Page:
France gives nuclear reactor green light

The French government gave the go-ahead for the construction of a new nuclear reactor in Normandy, sparking protests from environmentalists and politicians alike.

The controversial European Pressurised Reactor was finally approved with a decree signed by French Prime Minister Dominic de Villepin on Wednesday. Construction work is scheduled to start by the end of the year on the cliffs near the town of Flamanville in the La Manche region.

Politicians from opposition parties denounced the lack of debate in the lead-up to the decision, rendered particularly sensitive by the approaching presidential elections.

Greenpeace also called the decision a “denial of democratic rights” and threatened to take the issue up in court. 78% of all French say renewables should be developed as a priority and only 19% back the government in its continued support for nuclear energy, according to a recent survey.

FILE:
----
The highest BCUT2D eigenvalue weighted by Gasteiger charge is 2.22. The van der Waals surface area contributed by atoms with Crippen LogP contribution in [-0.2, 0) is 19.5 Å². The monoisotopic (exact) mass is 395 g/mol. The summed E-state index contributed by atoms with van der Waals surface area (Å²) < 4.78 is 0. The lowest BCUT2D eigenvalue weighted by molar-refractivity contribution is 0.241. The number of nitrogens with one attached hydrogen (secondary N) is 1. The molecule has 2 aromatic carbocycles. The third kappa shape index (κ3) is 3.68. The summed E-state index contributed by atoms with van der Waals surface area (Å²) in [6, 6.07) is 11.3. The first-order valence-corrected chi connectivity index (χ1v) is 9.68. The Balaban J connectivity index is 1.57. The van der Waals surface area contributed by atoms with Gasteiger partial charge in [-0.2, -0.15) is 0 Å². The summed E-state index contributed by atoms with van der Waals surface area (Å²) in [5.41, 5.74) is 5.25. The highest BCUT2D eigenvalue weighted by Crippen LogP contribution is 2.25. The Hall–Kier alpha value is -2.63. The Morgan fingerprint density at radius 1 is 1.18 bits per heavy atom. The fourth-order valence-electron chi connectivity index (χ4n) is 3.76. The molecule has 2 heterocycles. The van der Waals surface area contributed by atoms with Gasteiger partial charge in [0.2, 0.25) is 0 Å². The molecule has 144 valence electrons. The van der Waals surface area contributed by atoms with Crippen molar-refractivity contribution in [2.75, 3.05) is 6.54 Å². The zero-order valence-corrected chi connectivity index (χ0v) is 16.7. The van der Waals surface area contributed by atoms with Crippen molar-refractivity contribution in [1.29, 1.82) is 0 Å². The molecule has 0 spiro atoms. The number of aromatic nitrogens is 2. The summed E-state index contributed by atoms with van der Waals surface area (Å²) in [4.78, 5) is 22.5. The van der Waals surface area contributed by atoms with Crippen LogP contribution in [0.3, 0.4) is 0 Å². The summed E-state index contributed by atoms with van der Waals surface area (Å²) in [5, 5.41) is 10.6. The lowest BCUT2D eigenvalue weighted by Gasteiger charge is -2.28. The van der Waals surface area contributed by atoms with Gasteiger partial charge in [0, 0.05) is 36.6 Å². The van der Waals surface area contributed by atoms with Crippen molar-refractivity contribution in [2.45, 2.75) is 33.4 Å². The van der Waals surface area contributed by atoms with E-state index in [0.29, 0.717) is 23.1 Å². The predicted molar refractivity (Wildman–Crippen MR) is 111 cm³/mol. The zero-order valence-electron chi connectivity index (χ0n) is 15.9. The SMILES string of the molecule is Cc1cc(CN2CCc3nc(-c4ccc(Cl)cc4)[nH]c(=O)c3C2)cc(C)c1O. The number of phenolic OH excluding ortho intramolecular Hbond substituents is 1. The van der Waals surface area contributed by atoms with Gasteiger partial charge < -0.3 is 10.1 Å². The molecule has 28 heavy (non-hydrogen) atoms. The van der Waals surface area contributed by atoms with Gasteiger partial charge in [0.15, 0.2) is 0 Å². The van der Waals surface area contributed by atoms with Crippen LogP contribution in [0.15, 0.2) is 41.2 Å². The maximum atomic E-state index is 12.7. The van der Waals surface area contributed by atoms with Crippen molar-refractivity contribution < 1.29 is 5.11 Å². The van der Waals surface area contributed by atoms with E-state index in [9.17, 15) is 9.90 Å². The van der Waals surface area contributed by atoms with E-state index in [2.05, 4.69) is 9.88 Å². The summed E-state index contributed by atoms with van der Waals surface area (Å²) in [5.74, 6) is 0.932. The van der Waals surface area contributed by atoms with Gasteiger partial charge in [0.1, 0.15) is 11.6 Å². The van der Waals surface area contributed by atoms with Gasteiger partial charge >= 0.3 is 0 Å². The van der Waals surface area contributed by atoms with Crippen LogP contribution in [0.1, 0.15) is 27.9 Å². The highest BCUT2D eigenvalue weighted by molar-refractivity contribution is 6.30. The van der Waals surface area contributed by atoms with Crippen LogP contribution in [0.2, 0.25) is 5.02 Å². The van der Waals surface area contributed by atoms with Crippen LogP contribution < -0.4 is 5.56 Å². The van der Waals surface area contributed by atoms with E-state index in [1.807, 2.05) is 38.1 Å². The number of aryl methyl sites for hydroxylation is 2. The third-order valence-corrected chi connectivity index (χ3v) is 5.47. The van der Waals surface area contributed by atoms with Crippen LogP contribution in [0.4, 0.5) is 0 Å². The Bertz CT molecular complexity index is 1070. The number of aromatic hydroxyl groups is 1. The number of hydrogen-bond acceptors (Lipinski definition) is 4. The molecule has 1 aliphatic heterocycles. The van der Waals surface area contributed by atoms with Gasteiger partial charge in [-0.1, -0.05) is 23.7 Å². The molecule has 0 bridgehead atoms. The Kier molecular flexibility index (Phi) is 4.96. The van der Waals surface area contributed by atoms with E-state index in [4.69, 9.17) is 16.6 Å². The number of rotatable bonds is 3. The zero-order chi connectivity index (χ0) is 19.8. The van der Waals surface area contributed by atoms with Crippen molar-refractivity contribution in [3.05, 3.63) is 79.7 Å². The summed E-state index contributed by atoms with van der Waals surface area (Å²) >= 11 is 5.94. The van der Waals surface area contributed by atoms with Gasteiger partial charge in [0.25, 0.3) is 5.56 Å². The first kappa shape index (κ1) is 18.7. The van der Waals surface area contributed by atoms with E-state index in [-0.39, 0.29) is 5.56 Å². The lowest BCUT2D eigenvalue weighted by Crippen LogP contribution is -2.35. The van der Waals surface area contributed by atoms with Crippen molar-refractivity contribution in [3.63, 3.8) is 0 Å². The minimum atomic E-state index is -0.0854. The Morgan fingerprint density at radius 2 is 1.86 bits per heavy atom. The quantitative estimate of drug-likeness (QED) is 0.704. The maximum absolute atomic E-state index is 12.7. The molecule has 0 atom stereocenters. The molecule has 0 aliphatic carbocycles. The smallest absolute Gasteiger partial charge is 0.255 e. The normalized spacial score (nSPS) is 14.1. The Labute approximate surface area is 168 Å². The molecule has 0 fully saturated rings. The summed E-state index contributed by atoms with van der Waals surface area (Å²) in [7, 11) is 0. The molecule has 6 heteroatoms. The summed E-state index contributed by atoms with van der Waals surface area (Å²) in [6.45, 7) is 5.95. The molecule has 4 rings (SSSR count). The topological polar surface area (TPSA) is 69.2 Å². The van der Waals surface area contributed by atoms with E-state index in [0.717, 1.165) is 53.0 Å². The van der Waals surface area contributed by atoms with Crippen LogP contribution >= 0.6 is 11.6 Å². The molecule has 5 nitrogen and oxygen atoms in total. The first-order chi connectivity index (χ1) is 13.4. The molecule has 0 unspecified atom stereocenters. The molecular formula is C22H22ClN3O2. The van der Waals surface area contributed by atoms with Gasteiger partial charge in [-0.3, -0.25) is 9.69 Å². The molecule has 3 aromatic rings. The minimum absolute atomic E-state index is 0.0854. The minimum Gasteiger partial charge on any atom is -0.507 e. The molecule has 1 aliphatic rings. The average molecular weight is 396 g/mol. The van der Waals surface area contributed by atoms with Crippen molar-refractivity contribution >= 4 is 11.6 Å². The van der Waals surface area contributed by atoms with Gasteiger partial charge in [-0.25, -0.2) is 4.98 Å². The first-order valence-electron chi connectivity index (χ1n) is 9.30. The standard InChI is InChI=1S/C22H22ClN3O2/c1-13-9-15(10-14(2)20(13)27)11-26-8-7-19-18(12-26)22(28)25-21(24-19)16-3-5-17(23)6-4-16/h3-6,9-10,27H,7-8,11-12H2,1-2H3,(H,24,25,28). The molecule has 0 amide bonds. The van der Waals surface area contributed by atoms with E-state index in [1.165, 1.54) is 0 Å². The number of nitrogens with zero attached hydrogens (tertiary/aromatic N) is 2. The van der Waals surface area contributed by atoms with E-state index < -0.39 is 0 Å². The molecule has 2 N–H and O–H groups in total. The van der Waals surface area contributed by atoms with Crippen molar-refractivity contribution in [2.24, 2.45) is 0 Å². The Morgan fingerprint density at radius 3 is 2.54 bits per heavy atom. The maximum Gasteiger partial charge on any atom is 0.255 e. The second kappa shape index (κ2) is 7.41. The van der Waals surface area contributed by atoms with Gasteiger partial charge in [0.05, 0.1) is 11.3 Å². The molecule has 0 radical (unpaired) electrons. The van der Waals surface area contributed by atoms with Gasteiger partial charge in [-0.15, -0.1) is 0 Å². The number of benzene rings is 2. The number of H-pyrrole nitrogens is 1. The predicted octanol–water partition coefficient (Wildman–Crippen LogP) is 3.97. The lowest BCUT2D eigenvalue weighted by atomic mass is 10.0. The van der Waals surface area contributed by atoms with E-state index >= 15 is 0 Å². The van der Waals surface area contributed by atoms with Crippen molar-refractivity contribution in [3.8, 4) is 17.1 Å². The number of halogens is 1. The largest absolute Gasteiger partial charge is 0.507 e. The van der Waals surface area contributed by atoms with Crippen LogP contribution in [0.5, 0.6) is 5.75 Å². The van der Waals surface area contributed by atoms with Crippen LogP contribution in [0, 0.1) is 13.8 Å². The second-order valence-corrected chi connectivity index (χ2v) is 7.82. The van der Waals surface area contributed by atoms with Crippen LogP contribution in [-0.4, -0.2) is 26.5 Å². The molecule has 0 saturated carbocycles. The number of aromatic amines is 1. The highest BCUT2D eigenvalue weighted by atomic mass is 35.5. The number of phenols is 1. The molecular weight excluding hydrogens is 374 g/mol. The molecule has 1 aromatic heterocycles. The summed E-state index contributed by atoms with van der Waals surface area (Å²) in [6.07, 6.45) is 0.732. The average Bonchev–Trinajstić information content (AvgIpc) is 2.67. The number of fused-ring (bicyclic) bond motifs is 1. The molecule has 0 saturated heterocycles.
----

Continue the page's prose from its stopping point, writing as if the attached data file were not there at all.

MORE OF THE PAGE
“Despite the government’s assurances, the EPR nuclear reactor project has been decided without democratic debate. Signing the decree during the election campaign period reflects yet again methods we thought had evolved – those of a government sold out to the nuclear lobby,” said Frédéric Marillier of Greenpeace France.

“With this decree the government has in the end ignored the opinion of the majority and tried to push through a project questioned by most of the presidential candidates,” he said.

The reactor will generate 1600MW by 2012 if it comes online as planned, and will help test a new technology that could replace France’s existing 58 nuclear reactors when they are decommissioned.

France currently gets 80% of its electricity from its 58 nuclear reactors located in 19 nuclear power stations.

The EPR project has been causing controversy across France for some time. 60,000 protesters came out in opposition to the project last month – one in a series of large scale protests that have been building up since last year (see related story).

Goska Romanowicz

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